review of hyke and byke sleeping bag

Examination of the sleeping bag hyke and byke

Despite being able to manage only temperatures of 32 degrees and above, the Ultralight Mummy sleeping bag has several unique features, such as cords near the shoulders and head, designed to keep people warm during the nights of cooling. In addition, this sleeping bag is made from durable materials that will prevent it from tearing easily.

Although it is not a good sleeping bag to use in glacial climates, and that there is a small possibility, it will have a faulty zipper, it is always a reliable sleeping bag which will provide you with all the necessary tools to sleep a whole night on the trail.


The Hyke and Byke Shavano Ultralight Mummy sleeping bag is a good sleeping bag for hikers throughout the year and camping. It has been specifically designed to keep people warm in climates as cold as 32 degrees Fahrenheit. However, its real ability to keep people warm is heavily debated among customers. Therefore, if you want to be on the right side, it is best to stick to the campsite in the fall and spring.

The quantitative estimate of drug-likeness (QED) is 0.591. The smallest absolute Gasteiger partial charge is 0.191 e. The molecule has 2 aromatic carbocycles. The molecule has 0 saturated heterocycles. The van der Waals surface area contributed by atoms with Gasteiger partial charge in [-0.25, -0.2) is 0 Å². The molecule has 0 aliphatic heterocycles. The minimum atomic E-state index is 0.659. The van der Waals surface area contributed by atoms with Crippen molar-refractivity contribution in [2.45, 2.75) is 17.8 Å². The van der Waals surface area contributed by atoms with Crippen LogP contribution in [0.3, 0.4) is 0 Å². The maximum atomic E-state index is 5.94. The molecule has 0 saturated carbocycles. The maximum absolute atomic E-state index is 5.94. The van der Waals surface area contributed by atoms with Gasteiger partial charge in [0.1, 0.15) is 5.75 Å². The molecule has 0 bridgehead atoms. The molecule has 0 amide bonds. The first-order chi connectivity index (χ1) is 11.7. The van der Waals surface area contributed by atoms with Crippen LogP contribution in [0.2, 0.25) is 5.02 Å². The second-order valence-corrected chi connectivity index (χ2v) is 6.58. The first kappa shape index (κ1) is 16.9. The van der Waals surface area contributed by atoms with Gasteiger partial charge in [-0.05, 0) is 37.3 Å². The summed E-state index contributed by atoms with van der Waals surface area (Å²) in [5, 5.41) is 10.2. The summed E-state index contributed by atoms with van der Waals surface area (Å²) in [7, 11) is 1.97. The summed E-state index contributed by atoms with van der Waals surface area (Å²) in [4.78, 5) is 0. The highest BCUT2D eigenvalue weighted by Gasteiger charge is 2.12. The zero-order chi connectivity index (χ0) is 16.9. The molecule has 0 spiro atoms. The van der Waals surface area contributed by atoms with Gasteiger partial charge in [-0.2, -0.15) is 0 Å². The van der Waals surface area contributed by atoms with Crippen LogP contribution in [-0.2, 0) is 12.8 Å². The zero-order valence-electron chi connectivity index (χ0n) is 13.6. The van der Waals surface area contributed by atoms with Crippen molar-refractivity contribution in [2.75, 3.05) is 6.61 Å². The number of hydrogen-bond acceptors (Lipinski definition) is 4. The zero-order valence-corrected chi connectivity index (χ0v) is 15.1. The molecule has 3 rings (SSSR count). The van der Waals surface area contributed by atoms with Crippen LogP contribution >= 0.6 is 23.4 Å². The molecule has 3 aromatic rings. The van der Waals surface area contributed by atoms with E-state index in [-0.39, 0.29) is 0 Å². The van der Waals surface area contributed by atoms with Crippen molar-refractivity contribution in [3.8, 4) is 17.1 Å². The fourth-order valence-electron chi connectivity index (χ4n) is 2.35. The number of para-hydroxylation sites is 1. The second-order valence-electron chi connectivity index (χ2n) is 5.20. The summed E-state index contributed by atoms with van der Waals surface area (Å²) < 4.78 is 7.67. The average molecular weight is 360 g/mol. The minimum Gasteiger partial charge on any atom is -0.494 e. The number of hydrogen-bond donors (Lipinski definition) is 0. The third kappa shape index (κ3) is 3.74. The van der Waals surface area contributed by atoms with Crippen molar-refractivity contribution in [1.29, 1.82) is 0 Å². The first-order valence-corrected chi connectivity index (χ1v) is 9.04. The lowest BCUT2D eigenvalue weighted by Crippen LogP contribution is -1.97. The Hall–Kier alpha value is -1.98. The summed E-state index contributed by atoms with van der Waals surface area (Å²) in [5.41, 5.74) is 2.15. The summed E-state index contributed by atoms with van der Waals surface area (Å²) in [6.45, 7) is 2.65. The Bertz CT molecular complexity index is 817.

Overall, this Hyke and Byke sleeping bag has a good reputation for keeping backpackers warm, dry and comfortable throughout the year. Do not be discouraged by its affordable price. This sleeping bag gives its competition a run for its money.


Whether you’re buying regular or long waist, the Ultralight Mummy Sleeping Bag is compact enough when packed in its bag. When wrapped, the normal size compresses to 5.7 x 6.5 x 12.4 inches and the long waist compresses up to 5.9 x 6.7 x 12.6 inches.

Weight of the sleeping bag

In addition, there are cinch straps that curl on each side of the stack of materials. Therefore, the straps will help to compress the sleeping bag to its smallest size, which makes it very quick and easy to package.

While the size is slightly higher than that of another light sleeping bag, the Ultralight Mummy can still fit comfortably in a backpack, leaving plenty of room for other hiking equipment.